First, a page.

Why You Should Outsource Your Weight Loss Treatment
Abstract & Commentary
By Barbara A. Phillips, MD, MSPH, Professor of Medicine, University of Kentucky; Director, Sleep Disorders Center, Samaritan Hospital, Lexington. Dr. Phillips serves on the speakers bureaus for Cephalon, Resmed, and Respironics.
This article originally appeared in the September 29, 2011 issue of Internal Medicine Alert. At that time it was peer reviewed by Gerald Roberts, MD, Assistant Clinical Professor of Medicine, Albert Einstein College of Medicine, New York. Dr. Roberts reports no financial relationships relevant to this field of study.
Synopsis: Participation in Weight Watchers resulted in a greater weight loss over a year than did clinical intervention in a primary care office.
Source: Jebb SA, et al. Primary care referral to a commercial provider for weight loss treatment versus standard care: A randomised controlled trial. Lancet 2011; doi:10.1016/S0140-6736(11)61344-5.
This study (which was funded by weight watchers) was a multicenter, randomized, controlled trial involving patients recruited from primary care practices in Germany, Australia, and the UK. To be included, patients had to have body mass index (BMI) of 27-35 kg/m2 and at least one additional risk factor for obesity-related disease, including central adiposity, type 2 diabetes without insulin treatment, family history of diabetes, previous gestational diabetes, impaired glucose tolerance, dyslipidemia, hypertension, polycystic ovarian syndrome, lower-limb osteoarthritis, or abdominal hernia. People were excluded for a variety of reasons, including having had a weight loss of 5 kg or more in the previous 3 months, eating disorders, limitations to regular physical activity, untreated thyroid disease, ongoing or past surgical treatment for weight or appetite, and insulin-treated diabetes. Participants were randomized to receive 12 months of free access to a Weight Watchers program or 12 months of standard care, as defined by national treatment guidelines in the three participating countries.1-3 A total of 772 people were recruited, screened, and randomized, and were assessed at 2, 4, 6, 9, and 12 months with measurements of weight, fat mass, waist circumference, blood pressure, and biomarkers of cardiovascular risk, as well as self-reported data about food intake and physical activity. The Weight Watchers program was more intensive; participants attending assessment visits for standard care reported a mean of one appointment per month with their health care provider, but those assigned to the Weight Watchers group attended a mean of three meetings per month in the UK and Australia and two meetings per month in Germany.
The dropout rate was high, with only 61% of those in the Weight Watchers group and 54% of those in the "standard care" program completing the full 12 months of assessment. Notably, the patients from Germany were much less likely to drop out; 75% of them completed the study. Participants who completed the 12-month assessment were significantly older at baseline (mean, 50.2 years) than were those who did not (43.6 years), but there were no significant effects of sex, baseline weight, or diabetes status on whether individuals completed the 12-month assessment. Of those who completed the year of follow-up, those in the Weight Watchers group lost about twice as much weight as those in the usual care group: 5.06 kg (11 lbs) vs 2.25 kg (5 lbs). Those in the Weight Watchers program were also more likely to lose at least 5% or 10% of their weight. Participants randomized to the commercial program also had larger reductions in waist circumference, fat mass, insulin, and ratio of total to HDL cholesterol. There were small reductions in blood pressure in both treatment groups. No adverse events were reported by either group.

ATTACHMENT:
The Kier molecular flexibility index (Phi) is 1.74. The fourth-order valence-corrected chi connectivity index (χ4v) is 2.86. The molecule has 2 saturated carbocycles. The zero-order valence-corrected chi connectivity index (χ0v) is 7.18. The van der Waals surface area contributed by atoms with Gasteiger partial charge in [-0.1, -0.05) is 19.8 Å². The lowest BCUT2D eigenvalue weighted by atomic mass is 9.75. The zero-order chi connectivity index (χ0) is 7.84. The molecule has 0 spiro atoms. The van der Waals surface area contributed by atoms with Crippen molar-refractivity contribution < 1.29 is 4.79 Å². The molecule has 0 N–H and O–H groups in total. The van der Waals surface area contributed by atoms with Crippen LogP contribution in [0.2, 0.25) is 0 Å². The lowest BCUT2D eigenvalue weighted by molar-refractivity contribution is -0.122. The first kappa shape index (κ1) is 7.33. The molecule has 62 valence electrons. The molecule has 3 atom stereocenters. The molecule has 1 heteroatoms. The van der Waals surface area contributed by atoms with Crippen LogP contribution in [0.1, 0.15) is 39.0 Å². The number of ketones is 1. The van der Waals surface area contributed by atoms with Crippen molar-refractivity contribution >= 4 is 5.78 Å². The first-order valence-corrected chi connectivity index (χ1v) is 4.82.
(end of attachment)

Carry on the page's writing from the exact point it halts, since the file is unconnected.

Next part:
I found the results of this trial dismal, but not surprising. The most discouraging thing was that only slightly more than half of the people (who were motivated enough to enroll and go through screening) completed the trial. It is probably safe to say that those who didn't finish the study probably didn't lose any weight. Also discouraging is that those who did complete the most effective protocol only lost about 11 pounds on average. Obesity is a chronic, intractable disease. And dealing with it consumes a great deal of time and emotional energy in almost every aspect of medicine. This report confirms and extends other studies of commercial weight loss programs, including Weight Watchers and Jenny Craig, demonstrating that these types of programs are more effective in addressing the intractable problem of obesity than are interventions in clinicians' offices.4-8 As a physician who is confronted daily by the implacably obese, I find this to be powerful, time saving-information. Specific referral to a commercial weight loss program may result not only in greater weight loss for my patients, but also in reduced angst, wasted time, and reprimands by customer service personnel for me.
4. Lavin JH, et al. Feasibility and benefits of implementing a slimming on referral service in primary care using a commercial weight management partner. Public Health 2006;120:872-881.
5. Heshka S, et al. Weight loss with self-help compared with a structured commercial program: A randomized trial. JAMA 2003;289:1792-1798.
6. Rock CL, et al. Randomized trial of a multifaceted commercial weight loss program. Obesity (Silver Spring) 2007;15:939-949.
7. Tsai AG, Wadden TA. Systematic review: An evaluation of major commercial weight loss programs in the United States. Ann Intern Med 2005;142:56-66.
8. Rock CL, et al. Effect of a free prepared meal and incentivized weight loss program on weight loss and weight loss maintenance in obese and overweight women: A randomized controlled trial. JAMA 2010;304:1803-1810.